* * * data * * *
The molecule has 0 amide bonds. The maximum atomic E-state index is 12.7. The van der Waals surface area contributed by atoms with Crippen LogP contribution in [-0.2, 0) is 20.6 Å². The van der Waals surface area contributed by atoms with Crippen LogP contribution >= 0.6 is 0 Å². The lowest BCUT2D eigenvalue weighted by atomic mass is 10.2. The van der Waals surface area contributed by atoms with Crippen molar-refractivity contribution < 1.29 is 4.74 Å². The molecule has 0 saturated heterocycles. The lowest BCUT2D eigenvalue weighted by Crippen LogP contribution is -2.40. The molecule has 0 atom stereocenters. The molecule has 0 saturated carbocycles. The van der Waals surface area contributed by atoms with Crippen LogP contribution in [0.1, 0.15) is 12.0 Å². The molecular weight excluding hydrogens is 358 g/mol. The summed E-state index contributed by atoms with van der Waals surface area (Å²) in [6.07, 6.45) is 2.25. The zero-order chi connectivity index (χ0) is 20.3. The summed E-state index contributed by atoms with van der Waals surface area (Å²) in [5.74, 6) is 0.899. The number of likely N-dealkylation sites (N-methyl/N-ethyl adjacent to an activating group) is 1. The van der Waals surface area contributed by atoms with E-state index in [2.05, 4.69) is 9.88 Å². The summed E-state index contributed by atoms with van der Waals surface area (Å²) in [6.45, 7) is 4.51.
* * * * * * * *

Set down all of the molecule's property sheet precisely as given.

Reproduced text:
The molecule has 0 amide bonds. The maximum atomic E-state index is 12.7. The van der Waals surface area contributed by atoms with Crippen LogP contribution in [-0.2, 0) is 20.6 Å². The van der Waals surface area contributed by atoms with Crippen LogP contribution >= 0.6 is 0 Å². The lowest BCUT2D eigenvalue weighted by atomic mass is 10.2. The van der Waals surface area contributed by atoms with Crippen molar-refractivity contribution < 1.29 is 4.74 Å². The molecule has 0 saturated heterocycles. The lowest BCUT2D eigenvalue weighted by Crippen LogP contribution is -2.40. The molecule has 0 atom stereocenters. The molecule has 0 saturated carbocycles. The van der Waals surface area contributed by atoms with Crippen LogP contribution in [0.1, 0.15) is 12.0 Å². The molecular weight excluding hydrogens is 358 g/mol. The summed E-state index contributed by atoms with van der Waals surface area (Å²) in [6.07, 6.45) is 2.25. The zero-order chi connectivity index (χ0) is 20.3. The summed E-state index contributed by atoms with van der Waals surface area (Å²) in [5.74, 6) is 0.899. The number of likely N-dealkylation sites (N-methyl/N-ethyl adjacent to an activating group) is 1. The van der Waals surface area contributed by atoms with E-state index in [2.05, 4.69) is 9.88 Å². The summed E-state index contributed by atoms with van der Waals surface area (Å²) in [6.45, 7) is 4.51.